(This isn’t one of them.)
Photo Source: Pixabay Public Domain
A short while ago, the Dearliest and Arc were out shopping and included in their purchases some lovely flowers for me (two geraniums and a purple rhododendron, for my gardening friends). Whilst putting them in the back of the van, Arc said he was glad he and the Dearliest got flowers for me, and he was sure I would like them.
An older couple overheard, and the husband chuckled with a comment along the lines of, “Yes! You get her flowers, and no complaining allowed for 24 hours.” The wife rolled her eyes.
The Dearliest, ever my champion, returned with several long sentences. He appreciates very much that I actually try very hard to not complain as I go through life, and he was quick to inform them.
The husband looked surprised. The wife looked guilty.
The Dearliest said they clearly got along well, and they loved each other dearly, but their reaction suggested that it never occurred to them that something they accepted as normal might not, in fact, be in every marriage.
(Side note: I’m not pretending here to be better than her, or anyone. I’m not perfect, and just because I don’t complain doesn’t mean I don’t have other facets that need work. I need lots of work, but fortunately God has a vision for that, and He can help me with my faults and failings. There are a lot. But I digress.)
It was a day or so later that I thought of the above story, then had a flash of my 11 year old self pushing a full cart of horse manure across a muddy, mucky dirt driveway. The stables I worked at had one muddy spot in particular that seemed to collect all the grossness of horses and dirt in one big puddle during the winter months. You had to go through it to get to the manure pile. It was nasty.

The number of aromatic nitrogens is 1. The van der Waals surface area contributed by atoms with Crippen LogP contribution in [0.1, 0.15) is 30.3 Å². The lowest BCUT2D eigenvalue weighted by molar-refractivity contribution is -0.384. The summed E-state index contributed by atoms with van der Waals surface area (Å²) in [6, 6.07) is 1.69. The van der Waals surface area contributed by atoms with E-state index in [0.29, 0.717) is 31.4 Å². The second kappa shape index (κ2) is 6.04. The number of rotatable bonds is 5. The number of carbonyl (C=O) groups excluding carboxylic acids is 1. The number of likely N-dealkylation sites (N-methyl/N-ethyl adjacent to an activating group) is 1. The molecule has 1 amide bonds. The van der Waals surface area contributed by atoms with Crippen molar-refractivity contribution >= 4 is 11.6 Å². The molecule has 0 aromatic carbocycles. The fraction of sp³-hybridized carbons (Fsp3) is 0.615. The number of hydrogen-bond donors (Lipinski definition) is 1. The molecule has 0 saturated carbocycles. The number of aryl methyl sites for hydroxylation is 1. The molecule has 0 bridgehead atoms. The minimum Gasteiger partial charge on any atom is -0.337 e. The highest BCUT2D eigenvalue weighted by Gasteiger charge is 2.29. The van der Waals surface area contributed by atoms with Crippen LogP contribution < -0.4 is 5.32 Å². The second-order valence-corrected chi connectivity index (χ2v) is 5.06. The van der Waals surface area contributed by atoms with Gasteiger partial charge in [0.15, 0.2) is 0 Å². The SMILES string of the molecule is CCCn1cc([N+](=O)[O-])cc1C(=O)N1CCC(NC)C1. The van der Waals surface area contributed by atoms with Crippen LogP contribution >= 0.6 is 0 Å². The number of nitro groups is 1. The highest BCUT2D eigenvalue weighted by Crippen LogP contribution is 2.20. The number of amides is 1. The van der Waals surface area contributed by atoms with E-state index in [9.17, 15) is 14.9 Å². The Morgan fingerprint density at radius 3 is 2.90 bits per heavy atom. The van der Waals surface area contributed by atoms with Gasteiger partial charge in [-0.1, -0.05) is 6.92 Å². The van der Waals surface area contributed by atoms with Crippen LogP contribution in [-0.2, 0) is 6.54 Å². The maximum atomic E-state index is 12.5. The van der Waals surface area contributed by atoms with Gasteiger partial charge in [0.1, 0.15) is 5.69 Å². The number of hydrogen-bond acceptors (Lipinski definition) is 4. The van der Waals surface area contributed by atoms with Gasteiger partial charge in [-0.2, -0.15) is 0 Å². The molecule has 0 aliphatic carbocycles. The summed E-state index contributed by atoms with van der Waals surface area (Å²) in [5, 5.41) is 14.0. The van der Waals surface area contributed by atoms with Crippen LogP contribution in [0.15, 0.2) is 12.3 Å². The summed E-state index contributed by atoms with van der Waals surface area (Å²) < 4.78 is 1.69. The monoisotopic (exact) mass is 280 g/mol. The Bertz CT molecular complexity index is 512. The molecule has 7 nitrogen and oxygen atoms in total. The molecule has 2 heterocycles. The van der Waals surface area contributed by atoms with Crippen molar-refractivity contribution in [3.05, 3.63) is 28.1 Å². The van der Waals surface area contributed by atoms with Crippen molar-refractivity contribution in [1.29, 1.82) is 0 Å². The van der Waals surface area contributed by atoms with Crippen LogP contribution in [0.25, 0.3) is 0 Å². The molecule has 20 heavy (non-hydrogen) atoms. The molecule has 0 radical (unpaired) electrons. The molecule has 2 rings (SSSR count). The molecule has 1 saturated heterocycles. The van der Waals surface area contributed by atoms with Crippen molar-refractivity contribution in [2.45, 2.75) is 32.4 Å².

“Ew! Do you see what you’re walking through?” a young tag-a-long asked, taking the wide way around.
I simply answered, “If you don’t look at it, you don’t see it.”
“Oh,” she said after a thoughtful pause.
Photo Source: Pixabay Public Domain
The memory made me laugh out loud, but then the more I thought about it, the more I realized it kinda fit. A person is constantly moving forward, usually with goals, a destination, a place in life s/he wants to be.
Sometimes mud puddles pop up underfoot, and it’s so easy to complain about the lack of money, the ancient car you have to drive, beans for dinner 5 days in a row, the leaky pipe in the bathroom, and (especially for busy moms) having no time for yourself. Mud puddles come in all shapes and sizes.
But if you choose to not look at it, then you don’t see it. And if you don’t see it, you have nothing to complain about.
I know there are weeds in the garden, but I focus on the flowers while I spend time washing dishes. I Greatly Dislike the steep stairs to the basement, but I focus on the wonderful working washing machine down there with every careful step down and it’s not so bad. I want to cry sometimes when I need a rest and the two youngest just. Won’t. Quit. Finding. Trouble. But then I remember how quickly this will be gone, and I clean up the baby powder strewn about the room (yes, AGAIN) with more patience.
It’s not easy, and it takes work, but it IS possible to not see the mud puddles.
More Side Notes:
*Extra clarification–I am NOT comparing my marriage to a muck puddle, guys. I’m not talking about marriage here, I’m talking about complaining.
*Further clarification–This post is referring to petty complaints. Naggy things women (and men, but mostly women) tend to dwell on and blame other people for while ignoring the possibility that maybe they can change their attitude and make things better.
*Addendum thought–To successfully do this, it’s essential to be properly equipped. The shoes I wore when I walked through the muck puddle were tall rubber boots. Waterproof. Leg protection. I wasn’t going through it in sandals.